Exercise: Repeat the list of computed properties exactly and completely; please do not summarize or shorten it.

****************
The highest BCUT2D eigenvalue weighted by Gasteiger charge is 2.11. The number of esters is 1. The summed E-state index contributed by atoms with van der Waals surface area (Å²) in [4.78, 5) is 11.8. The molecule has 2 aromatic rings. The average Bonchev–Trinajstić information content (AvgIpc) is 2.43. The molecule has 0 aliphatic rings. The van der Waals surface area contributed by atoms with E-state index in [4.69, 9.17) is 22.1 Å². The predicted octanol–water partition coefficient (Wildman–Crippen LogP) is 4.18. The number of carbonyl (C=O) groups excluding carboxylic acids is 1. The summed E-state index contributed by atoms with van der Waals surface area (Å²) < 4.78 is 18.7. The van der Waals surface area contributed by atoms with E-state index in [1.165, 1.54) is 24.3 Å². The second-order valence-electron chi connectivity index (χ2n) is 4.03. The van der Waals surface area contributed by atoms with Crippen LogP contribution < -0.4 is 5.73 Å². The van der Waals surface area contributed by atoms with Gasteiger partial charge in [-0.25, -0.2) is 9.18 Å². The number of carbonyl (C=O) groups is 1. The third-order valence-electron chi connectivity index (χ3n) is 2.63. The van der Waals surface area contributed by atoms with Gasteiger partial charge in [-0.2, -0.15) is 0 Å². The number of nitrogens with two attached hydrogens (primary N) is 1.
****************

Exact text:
The highest BCUT2D eigenvalue weighted by Gasteiger charge is 2.11. The number of esters is 1. The summed E-state index contributed by atoms with van der Waals surface area (Å²) in [4.78, 5) is 11.8. The molecule has 2 aromatic rings. The average Bonchev–Trinajstić information content (AvgIpc) is 2.43. The molecule has 0 aliphatic rings. The van der Waals surface area contributed by atoms with E-state index in [4.69, 9.17) is 22.1 Å². The predicted octanol–water partition coefficient (Wildman–Crippen LogP) is 4.18. The number of carbonyl (C=O) groups excluding carboxylic acids is 1. The summed E-state index contributed by atoms with van der Waals surface area (Å²) < 4.78 is 18.7. The van der Waals surface area contributed by atoms with E-state index in [1.165, 1.54) is 24.3 Å². The second-order valence-electron chi connectivity index (χ2n) is 4.03. The van der Waals surface area contributed by atoms with Crippen LogP contribution < -0.4 is 5.73 Å². The van der Waals surface area contributed by atoms with Gasteiger partial charge in [-0.25, -0.2) is 9.18 Å². The number of carbonyl (C=O) groups is 1. The third-order valence-electron chi connectivity index (χ3n) is 2.63. The van der Waals surface area contributed by atoms with Gasteiger partial charge in [-0.2, -0.15) is 0 Å². The number of nitrogens with two attached hydrogens (primary N) is 1.